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Solidarity and top football – NRC

Widespread outrage in the international football world. There are rich clubs that want to get even richer! How horrible, that greed, and so unusual so far in professional football where solidarity has always been predominant.

Just kidding.

The news about the coup attempt by the richest clubs in Europe coincidentally coincided with the reports about a conflict between Ajax and his keeper Onana. Onana has been suspended until next year due to doping use. Ajax continues to pay him neatly in the hope that he will extend his contract in the meantime, so that he cannot leave for free next year. A completely reasonable goal of Ajax, but Onana and his agent smell money, even more money, and keep the boat off for the time being. Solidarity – why?

This case is exemplary for current professional football. Gone are the days when players showed club loyalty. Conversely, the clubs sell players and fire trainers if they think they will be better, and especially richer. In between is another layer of agents, who, for example, cost Ajax more than 33 million euros last season alone.

Against this hyper-business background, it is not surprising that twelve of the strongest European clubs are joining forces to generate more capital through a seizure of power. They have very expensive households where bizarre financial demands – half a billion euros a year for Messi at FC Barcelona – must be met if they want to keep their place at the top. Is it strange that Barcelona is one of those twelve clubs that want to claim a larger share of the cake through a new Super League? Doesn’t every football fan especially like to see their stars shine?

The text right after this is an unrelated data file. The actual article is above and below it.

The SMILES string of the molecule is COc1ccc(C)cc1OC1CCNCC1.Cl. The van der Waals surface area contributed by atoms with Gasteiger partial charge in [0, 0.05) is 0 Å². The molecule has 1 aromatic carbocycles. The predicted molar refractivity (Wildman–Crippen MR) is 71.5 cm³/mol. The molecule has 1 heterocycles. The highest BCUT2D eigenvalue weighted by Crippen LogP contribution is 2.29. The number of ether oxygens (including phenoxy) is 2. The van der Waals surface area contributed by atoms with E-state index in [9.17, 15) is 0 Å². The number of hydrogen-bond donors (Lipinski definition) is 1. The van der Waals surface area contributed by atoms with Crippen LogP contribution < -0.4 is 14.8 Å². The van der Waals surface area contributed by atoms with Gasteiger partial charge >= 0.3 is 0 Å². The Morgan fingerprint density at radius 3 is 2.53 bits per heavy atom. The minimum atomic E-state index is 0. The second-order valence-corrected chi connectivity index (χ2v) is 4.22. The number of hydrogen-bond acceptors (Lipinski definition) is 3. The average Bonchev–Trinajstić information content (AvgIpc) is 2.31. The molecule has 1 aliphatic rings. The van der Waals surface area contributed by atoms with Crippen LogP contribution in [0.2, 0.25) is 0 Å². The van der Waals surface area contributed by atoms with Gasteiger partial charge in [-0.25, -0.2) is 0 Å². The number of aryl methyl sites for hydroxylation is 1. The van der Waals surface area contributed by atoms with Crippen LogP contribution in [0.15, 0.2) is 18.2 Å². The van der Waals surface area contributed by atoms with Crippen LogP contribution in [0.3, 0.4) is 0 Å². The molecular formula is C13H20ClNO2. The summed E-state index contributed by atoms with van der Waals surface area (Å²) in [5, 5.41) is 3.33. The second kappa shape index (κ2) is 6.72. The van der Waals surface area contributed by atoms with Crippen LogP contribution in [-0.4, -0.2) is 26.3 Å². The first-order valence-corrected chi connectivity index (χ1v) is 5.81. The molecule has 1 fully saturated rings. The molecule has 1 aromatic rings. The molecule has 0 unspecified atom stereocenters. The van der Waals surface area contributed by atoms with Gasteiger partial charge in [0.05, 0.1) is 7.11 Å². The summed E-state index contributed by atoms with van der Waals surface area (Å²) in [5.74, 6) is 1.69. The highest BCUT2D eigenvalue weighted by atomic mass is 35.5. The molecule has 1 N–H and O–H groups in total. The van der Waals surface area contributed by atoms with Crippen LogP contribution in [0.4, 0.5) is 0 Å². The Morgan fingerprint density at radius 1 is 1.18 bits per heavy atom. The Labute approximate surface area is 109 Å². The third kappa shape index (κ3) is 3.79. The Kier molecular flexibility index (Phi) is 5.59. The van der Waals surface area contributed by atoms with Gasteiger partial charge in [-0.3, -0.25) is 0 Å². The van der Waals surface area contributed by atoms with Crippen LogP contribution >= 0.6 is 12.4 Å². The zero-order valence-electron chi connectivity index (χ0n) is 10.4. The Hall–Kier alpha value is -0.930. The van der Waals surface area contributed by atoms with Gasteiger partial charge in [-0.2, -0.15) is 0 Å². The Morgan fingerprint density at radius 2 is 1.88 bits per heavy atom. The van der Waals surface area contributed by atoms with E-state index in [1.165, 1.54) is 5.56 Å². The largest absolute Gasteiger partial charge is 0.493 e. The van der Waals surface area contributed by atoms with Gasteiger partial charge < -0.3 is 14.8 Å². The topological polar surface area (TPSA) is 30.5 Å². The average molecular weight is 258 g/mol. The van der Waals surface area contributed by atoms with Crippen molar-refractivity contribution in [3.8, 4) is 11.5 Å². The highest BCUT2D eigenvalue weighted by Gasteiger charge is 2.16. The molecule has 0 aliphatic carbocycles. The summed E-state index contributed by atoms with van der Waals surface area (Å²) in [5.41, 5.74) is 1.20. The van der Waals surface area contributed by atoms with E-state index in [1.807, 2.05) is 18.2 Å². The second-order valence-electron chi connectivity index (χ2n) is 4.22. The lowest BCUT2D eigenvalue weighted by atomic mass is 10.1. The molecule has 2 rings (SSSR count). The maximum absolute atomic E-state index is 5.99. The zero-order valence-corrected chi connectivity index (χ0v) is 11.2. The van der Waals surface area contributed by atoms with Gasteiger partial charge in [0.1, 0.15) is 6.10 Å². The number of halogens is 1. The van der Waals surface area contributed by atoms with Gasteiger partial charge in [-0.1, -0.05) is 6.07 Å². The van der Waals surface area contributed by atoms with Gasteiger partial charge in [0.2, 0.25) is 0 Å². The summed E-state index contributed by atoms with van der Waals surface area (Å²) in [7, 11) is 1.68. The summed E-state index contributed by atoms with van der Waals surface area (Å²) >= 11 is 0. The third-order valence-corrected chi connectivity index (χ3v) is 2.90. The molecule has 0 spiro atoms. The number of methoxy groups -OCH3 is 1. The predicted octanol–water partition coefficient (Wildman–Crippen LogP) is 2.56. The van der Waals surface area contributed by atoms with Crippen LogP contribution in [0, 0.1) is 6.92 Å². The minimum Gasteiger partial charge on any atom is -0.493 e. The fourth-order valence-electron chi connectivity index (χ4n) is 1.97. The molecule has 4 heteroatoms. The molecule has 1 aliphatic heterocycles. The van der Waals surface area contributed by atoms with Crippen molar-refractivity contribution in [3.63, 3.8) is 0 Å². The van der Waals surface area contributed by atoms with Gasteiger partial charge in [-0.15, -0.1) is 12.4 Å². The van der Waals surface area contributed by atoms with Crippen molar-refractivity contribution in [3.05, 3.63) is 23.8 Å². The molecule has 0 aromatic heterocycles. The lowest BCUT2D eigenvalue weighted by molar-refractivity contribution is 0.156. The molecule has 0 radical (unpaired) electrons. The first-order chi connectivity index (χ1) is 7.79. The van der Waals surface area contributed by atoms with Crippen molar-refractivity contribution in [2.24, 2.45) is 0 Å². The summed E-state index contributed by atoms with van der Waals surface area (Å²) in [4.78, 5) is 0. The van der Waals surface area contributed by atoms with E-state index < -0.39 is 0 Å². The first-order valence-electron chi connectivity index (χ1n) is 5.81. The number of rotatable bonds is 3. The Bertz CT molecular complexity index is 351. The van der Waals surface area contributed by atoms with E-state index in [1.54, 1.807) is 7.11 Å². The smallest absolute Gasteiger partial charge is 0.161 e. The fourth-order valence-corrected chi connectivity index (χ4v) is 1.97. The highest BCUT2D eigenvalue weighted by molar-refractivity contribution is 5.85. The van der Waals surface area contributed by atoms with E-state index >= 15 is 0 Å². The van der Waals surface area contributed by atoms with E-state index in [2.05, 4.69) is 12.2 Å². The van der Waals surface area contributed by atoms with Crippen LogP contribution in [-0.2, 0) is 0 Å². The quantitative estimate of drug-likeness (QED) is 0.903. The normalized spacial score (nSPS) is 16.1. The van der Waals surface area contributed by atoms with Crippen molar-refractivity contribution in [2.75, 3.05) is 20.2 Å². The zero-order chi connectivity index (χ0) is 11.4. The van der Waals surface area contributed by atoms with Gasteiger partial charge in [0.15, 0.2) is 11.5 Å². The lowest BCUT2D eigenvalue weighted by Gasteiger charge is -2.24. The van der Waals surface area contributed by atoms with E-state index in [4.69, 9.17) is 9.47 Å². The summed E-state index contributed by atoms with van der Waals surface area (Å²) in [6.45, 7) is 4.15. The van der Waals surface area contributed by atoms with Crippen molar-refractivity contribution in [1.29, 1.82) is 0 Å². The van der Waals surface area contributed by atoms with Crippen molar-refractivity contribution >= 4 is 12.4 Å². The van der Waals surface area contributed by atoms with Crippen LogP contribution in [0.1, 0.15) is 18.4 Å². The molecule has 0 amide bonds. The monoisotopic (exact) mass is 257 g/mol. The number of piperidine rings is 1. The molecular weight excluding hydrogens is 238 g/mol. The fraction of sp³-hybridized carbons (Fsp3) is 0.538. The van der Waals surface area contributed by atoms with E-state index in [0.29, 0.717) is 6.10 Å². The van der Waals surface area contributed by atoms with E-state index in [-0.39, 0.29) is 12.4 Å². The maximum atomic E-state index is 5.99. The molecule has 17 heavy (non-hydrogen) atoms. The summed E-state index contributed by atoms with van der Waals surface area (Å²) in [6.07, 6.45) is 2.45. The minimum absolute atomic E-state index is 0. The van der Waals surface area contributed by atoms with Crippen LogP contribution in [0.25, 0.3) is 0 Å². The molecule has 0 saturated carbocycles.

The moral outrage is great among the clubs that have not been asked for this Super League. How will they react if they are allowed to participate? According to Real Madrid chairman Pérez, Ajax has been approached, but would have refused out of, yes, solidarity with the other premier league clubs. The question is how long Ajax can maintain that attitude if the Super League continues and becomes a success. Ajax director Marc Overmars has already announced that Ajax has to sell 50 million euros to players to cover the corona losses.

And how firm are refusers like Bayern Munich and Paris Saint-Germain in their shoes when they realize that this isolates them from the top clubs in the Super League?

A coup may be thwarted for the time being, but in the long run the hard forces in top football will prevail. That’s how it has always been – since the introduction of professional football after World War II. As a boy in 1956 I was able to witness the arrival of the legendary Faas Wilkes to ‘my’ club VVV in Venlo. VVV bought Wilkes, then already 33 years, for 100,000 guilders from Valencia.

Wilkes had been one of the first Dutch professionals abroad at Internazionale in 1949. The KNVB, which only introduced professional football in 1954, excluded him from the Dutch national team for several years because of his professional status – something that UEFA is now threatening the players in the Super League with. At the funeral of Wilkes in 2006, the chairman of the KNVB expressed his regret about this. Time heals many wounds, just like money.

Solidarity and top football – NRC
Source link Solidarity and top football – NRC

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